Clinical and Histological Characteristics of Nasopharyngeal Cancer in Sokoto, North Western, Nigeria
BACKGROUND: Cancer of the nasopharynx poses diagnostic and therapeutic difficulties because of the hidden nature of the nasopharyngeal space, which allows for significant spread of the disease before diagnosis and hence poor prognosis.
OBJECTIVE: To describe the clinical and histological characteristics of nasopharyngeal cancer in a tertiarty health institution in Northern Nigeria.
METHODS:Clinical features of patients with nasopharyngeal cancer presenting at the Ear, Nose and Throat clinic of a University Teaching Hospital in North western Nigeria seen over a five-year period were analysed.
RESULT: A total number of 30 cases, [22(73.3%) males and 8(27.7%) females] with a male to female ratio of 2.8:1 were seen. The mean age was 39.1years with the fourth decade of life recording the highest number of 16 cases(53.3%) and the least in the thirth decade. The commonest clinical features were neck swelling caused by cervical lymphadenopathy 28(93.3%), epistaxis 25(83.3%), nasal obstruction 20(66.7%),and deafness 11(36.7%).Others were otalgia 9(30%), palatal swelling
8(26.7%),cranial nerve involvement 7(23.3%) and visual impairment 6(20%). According to the UICC 1997 staging for nasopharyngeal carcinoma,23(76.7%) and 7(23.3%) were T3 and T4 or stages III and IV respectively.The histological diagnoses were squamous cell carcinoma 23(76.7%) cases, non-Hodgkins lymphoma 3(10%) cases, plasmacytoma 2(6.7%) cases, rhabdomyosarcoma one (3.3%) case, karposis sarcoma one (3.3%) cases. Seventeen (56.7%) patients though accepted in principle never went for radiotherapy. Only 2(6.7%) were still alive three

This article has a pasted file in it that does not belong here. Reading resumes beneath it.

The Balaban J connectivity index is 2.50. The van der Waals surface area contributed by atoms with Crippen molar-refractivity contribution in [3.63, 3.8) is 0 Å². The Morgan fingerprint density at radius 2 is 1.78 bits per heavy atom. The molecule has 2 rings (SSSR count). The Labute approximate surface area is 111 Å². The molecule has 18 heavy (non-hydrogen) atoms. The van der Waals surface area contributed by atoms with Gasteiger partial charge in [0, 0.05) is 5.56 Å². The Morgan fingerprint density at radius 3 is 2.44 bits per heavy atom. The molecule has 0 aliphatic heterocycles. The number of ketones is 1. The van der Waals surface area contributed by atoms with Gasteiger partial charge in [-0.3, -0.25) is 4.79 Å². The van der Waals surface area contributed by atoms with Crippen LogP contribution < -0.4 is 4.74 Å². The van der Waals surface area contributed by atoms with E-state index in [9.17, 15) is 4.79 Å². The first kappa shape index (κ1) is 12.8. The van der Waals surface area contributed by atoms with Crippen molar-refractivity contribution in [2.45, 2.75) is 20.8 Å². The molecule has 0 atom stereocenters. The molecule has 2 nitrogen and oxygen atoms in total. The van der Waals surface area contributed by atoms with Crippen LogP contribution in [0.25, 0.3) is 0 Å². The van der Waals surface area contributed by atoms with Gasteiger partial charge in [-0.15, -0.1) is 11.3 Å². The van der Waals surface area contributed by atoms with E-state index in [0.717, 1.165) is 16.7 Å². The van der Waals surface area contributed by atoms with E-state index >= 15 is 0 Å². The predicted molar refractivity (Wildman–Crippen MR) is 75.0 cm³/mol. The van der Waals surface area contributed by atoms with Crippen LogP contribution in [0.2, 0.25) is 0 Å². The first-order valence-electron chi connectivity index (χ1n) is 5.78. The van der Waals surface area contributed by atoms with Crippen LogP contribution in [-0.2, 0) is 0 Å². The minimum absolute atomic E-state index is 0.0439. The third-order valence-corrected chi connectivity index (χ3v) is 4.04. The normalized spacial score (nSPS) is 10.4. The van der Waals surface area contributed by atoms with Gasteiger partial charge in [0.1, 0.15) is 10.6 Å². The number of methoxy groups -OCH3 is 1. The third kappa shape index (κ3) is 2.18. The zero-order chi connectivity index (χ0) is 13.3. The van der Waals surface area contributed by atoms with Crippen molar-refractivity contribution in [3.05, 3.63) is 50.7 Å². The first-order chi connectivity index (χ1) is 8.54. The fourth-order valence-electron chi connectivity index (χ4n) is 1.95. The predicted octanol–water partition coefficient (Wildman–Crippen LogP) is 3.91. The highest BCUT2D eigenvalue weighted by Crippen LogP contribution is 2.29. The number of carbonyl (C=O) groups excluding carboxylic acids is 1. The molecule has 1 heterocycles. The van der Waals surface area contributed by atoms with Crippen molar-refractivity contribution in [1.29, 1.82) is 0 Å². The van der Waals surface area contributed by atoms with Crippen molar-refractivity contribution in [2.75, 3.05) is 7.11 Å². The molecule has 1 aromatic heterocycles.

and six years respectively from the time of diagnosis after chemoradiation while all others (93.3%) had died within one year of diagnosis.
CONCLUSION: Nasopharyngeal cancer in Northern Nigeria is characterised by presentation with advanced disease, high mortality and low 5-year survival rates. Free or highly subsidized medical programme for early detection and treatment will reduce the high mortality rate associated with nasopharyngeal cancer in this region.
WAJM 2009; 28(3): 151–155.